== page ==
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Black Excellence in Sport: Crystal Emmanuel

Celebrating Black Excellence in Sport



by Aaron Sanders


As a decorated athlete, record breaker, Olympian and a role model for future female athletes, Crystal Emmanuel is a great candidate for one of Canada’s greatest female athletes. When she wears the maple leaf, she thinks of two things – confidence and conquer. That also translates to empowerment and positivity off the track. With a third trip to the Olympics on the way, let’s have a look at Crystal’s life up to this point.

Crystal was born in Scarborough, Ontario, but was raised in Barbados. She was part of a family with athletic history in their background. Her father was a bodybuilder and her mother represented Barbados in track and field in the 1980s. Crystal’s competitive spirit in the sport started shaping up when she was six years old, thanks to her mom and others.

“Being disciplined, being able to focus on track and having my mom being my inspiration, because she did track in Barbados,” Emmanuel said. “Being in track in Barbados was fun. Playing with my friends and challenging them.”

Crystal’s first chance to represent the nation came at the 2009 Pan American Junior Games. She placed fourth in the 100m dash but was disqualified in the 4x100m relay race. A year later, she was in the IAAF (now named World Athletes) Junior World Championships. She competed in the 200m race, the 4x100m relay and finished eleventh and sixth place, respectively. She appeared in four more World Championships between 2013 and 2017.

After sitting out for nearly a year because of an injury, Emmanuel ran the 100m dash and won the bronze medal at the 2012 NACAC U23 Championships. But her international journey did not stop there that year. Her next stop, the Olympics.

She is also a two-time Olympian and participated in the 2012 London and 2016 Rio Games. In her first Olympic Games, she placed seventh in the semi-final round of the 200m dash. Crystal said learned to maintain focus following her first Olympic Games.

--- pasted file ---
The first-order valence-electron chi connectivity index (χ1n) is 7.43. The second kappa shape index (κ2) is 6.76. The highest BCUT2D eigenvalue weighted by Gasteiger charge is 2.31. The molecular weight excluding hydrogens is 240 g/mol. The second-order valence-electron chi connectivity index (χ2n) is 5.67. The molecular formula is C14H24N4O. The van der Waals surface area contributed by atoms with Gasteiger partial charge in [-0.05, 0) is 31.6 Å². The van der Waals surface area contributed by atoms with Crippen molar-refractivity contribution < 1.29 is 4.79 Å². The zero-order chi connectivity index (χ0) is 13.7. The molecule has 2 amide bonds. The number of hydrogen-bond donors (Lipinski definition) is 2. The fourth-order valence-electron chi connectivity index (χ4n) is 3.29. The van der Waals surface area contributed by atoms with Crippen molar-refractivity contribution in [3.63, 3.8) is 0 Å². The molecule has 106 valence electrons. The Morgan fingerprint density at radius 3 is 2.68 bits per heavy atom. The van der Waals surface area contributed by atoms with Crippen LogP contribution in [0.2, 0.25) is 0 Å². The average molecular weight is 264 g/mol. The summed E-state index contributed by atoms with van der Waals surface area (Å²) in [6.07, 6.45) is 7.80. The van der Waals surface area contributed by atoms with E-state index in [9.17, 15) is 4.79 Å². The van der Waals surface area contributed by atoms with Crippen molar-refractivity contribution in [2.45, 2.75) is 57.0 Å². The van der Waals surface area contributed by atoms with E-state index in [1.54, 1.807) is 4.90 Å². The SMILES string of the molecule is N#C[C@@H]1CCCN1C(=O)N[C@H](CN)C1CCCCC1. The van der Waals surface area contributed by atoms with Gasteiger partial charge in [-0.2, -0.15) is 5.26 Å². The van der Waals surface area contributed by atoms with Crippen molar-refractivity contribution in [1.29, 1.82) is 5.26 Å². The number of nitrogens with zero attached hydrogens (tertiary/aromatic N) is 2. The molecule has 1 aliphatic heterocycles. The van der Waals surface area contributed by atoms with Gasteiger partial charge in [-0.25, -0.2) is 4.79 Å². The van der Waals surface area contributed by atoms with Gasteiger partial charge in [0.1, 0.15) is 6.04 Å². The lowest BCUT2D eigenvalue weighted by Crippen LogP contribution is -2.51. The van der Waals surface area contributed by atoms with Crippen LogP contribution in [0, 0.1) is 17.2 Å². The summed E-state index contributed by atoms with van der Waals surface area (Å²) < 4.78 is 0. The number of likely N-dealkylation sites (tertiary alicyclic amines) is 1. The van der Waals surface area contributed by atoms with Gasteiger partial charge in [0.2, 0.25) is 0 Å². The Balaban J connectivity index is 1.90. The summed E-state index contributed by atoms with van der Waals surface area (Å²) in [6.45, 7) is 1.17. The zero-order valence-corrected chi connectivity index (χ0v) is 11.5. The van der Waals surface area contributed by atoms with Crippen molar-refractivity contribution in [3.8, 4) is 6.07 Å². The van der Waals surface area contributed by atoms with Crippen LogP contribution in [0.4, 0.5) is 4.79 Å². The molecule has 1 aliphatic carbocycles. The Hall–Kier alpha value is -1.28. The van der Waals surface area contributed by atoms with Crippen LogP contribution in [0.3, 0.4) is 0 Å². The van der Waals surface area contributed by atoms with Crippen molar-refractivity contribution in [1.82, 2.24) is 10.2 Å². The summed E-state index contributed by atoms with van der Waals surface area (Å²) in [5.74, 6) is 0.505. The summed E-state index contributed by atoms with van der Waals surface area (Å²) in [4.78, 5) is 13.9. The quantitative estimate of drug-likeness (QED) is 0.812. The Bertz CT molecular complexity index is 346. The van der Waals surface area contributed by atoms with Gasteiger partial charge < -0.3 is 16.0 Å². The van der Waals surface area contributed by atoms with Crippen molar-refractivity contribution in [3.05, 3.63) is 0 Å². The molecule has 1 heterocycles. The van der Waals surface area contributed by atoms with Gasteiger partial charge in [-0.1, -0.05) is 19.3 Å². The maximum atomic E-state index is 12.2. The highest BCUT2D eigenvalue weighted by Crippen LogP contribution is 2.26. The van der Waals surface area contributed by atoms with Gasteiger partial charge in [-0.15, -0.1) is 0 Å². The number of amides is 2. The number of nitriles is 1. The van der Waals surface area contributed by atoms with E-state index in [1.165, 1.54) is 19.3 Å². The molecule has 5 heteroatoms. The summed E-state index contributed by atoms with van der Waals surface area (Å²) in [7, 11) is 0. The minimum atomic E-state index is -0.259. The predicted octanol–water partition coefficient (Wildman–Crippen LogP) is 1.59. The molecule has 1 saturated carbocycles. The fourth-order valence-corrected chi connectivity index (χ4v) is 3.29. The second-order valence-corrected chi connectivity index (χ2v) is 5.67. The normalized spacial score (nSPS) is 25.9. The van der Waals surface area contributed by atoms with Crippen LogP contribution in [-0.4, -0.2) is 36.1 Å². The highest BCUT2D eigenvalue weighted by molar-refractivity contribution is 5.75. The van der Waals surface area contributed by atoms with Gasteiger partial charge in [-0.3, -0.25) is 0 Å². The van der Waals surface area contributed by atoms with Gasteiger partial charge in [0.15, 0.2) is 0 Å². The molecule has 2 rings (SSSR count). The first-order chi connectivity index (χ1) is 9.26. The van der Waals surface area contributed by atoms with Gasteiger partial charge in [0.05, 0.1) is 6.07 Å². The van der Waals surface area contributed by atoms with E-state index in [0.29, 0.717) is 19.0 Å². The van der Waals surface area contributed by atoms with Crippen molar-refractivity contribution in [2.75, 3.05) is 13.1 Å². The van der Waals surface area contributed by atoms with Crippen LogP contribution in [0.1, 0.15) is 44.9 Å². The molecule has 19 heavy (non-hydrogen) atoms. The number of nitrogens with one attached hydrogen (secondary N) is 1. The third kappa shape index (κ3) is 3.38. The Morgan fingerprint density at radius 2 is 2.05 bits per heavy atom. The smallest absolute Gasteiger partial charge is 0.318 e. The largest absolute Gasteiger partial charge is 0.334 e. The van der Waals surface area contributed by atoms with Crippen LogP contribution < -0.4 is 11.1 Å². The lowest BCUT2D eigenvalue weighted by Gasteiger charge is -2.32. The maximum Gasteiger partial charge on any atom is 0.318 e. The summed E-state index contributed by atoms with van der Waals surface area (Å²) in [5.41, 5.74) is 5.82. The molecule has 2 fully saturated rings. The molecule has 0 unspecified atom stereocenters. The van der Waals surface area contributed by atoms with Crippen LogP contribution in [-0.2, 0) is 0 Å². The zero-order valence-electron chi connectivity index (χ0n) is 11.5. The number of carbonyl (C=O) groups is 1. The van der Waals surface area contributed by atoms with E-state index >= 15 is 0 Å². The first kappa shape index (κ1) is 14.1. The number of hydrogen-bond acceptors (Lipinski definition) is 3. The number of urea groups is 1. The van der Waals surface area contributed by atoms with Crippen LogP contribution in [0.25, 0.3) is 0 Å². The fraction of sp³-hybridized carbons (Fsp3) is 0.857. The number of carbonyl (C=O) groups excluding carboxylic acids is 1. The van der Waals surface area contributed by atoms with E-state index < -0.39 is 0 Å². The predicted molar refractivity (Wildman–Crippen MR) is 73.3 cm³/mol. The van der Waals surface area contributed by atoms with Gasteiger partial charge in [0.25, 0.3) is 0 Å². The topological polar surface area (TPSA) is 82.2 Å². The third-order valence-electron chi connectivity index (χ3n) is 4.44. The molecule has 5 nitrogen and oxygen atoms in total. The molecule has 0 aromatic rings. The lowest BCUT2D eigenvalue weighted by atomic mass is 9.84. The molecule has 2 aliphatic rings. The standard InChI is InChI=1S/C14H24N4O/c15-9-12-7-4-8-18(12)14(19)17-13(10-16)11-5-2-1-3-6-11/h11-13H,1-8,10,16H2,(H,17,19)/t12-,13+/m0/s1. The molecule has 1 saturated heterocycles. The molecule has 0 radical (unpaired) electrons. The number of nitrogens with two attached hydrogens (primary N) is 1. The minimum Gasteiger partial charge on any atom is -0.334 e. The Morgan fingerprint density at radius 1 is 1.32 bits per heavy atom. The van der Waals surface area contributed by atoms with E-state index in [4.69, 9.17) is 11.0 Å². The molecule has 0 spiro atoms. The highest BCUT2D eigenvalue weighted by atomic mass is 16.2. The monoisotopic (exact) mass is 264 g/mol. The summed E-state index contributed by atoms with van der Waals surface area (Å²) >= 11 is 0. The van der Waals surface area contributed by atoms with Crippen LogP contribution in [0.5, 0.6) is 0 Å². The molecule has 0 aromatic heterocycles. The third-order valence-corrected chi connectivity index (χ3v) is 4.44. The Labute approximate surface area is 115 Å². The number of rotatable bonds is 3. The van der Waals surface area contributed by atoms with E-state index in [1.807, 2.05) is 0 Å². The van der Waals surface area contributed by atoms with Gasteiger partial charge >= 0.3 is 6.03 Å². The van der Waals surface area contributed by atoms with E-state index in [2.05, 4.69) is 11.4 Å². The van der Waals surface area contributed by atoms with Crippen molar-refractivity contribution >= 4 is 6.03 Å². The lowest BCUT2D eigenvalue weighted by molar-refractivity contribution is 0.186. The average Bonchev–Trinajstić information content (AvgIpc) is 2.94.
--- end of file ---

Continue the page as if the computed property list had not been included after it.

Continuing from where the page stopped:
“I had some doubts because I went out there, excited and had my ‘wow’ moment at the 200m dash,” said Emmanuel. “What I took away from 2012 was I can’t doubt myself at the wrong time. I need to focus on the plan that I set for myself.”

The 2016 Games had her compete in three events: the 100m dash, the 200m dash and the 4x100m relay race. Her best finish that year was making the semi-finals at the 4x100m relay race. Emmanuel said the Rio Games was her redo and this time, she experienced something else than a ‘wow’ moment back in 2012.

“I didn’t make the final, but I had a good semi-final and was happy with my outcome at Rio,” Emmanuel said.  “What I took away from the 2016 Games going into 2020 is that now it’s my ‘go’ moment.”

In the 2015 World Championships in Beijing, Crystal and her Team Canada mates, Kim Hyacinthe, Isatu Fofanah and Khamica Bingham, finished in sixth place in the 4x100m relay race. However, the team ran for 42.85 seconds – setting a new, and current, Canadian Women’s record in the relay race.

“It was amazing because we had four girls that were ready to execute on the track and we came together as a team,” said Emmanuel. “It was really exciting to be in the record books and show the world that we’re out here and we can execute when we need to.”

Steve Russell/Toronto Star/Getty Images

Emmanuel felt at home when she was a part of the Toronto 2015 Pan American Games. Aside from a 10th place finish in the 100m race, she was able to show the nation that she can represent the maple leaf well once again. With her and Team Canada ending up in third place in the 4x100m relay race, she captured the bronze medal.

“It was a great feeling because it was on home soil,” Emmanuel said. “We got to show the Canadian community and track and field family that we were out here to be great and give everyone a show. To be able to show the bronze medal to younger athletes that we did it on our home soil and to be confident in themselves.”